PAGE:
Now though I am only just thirty years of age, I am held worthy of the same privileges which my father only attained at the age of sixty. I am called to the throne and to rule, perhaps before I have learned myself to obey, and I therefore dread lest I am undertaking a task beyond my powers."

Thereupon Apollonius, after stroking his neck, said (for had as stout a neck as any athlete in training): "And who will force so sturdy a bull-neck as yours under the yoke?" "He that from my youth up reared me as calf," answered Titus, meaning his own father, and implying that he could only be controlled by the latter, who had accustomed him from childhood to obey himself. "I am delighted then," said Apollonius, "in the first place to see you prepared to subordinate yourself to your father, whom without being his natural children so many are delighted to obey, and next to see you rendering to his court a homage in which others will associate yourself.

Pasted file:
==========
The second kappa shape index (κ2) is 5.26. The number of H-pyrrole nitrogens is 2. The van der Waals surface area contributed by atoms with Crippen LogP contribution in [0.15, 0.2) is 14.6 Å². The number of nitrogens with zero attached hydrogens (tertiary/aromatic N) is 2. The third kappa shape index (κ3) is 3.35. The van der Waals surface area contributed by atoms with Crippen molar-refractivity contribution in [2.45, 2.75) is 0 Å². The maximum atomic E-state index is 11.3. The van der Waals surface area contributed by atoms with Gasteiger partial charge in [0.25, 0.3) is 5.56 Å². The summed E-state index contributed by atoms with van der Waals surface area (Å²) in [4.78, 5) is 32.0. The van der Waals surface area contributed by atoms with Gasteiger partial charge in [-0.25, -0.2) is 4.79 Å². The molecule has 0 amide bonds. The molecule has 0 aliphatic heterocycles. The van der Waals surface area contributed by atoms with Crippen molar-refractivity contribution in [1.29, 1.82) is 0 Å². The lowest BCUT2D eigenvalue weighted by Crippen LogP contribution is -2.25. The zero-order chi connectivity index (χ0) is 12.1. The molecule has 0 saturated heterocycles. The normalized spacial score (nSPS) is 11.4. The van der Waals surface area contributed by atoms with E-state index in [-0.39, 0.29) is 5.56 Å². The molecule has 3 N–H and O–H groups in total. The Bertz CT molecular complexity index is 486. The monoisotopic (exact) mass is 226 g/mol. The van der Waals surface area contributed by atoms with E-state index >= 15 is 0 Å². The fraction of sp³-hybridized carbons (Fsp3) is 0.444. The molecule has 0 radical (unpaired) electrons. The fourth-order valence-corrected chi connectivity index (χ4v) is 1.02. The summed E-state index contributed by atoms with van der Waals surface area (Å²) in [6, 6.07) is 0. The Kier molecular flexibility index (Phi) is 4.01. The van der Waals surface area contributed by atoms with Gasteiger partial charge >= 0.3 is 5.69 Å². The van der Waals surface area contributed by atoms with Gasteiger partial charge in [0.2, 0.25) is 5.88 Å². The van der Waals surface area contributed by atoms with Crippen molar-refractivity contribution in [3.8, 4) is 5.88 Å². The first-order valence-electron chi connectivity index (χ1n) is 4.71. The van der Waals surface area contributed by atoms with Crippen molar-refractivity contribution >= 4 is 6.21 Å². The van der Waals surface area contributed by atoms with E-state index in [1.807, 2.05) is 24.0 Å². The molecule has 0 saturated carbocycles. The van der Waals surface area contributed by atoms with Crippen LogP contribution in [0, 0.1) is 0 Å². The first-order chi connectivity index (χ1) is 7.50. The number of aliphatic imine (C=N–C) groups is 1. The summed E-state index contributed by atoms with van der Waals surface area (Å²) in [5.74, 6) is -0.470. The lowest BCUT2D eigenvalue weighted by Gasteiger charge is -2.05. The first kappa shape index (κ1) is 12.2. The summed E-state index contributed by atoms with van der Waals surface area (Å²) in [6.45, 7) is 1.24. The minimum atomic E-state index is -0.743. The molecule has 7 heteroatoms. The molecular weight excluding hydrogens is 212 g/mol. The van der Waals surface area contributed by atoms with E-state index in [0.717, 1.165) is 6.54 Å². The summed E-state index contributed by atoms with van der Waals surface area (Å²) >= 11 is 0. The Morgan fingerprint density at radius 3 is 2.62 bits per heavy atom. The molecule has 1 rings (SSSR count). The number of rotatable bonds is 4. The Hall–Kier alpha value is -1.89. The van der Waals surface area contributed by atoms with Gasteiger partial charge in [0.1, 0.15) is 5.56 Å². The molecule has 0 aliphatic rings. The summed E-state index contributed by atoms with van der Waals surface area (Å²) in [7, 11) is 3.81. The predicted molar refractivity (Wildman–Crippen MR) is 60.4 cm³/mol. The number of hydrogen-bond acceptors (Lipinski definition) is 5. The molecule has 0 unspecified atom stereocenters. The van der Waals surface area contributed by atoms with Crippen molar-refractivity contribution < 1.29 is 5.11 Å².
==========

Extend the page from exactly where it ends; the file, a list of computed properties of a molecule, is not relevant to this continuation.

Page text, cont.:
When youth and age are paired in authority, is there any lyre or any flute that will produce so sweet a harmony and so nicely blended? For the qualities of old age will be associated with those of youth, with the result that old age will gain in strength and youth in discipline."


Softcover, 10¾" x 8¼, 310+ pages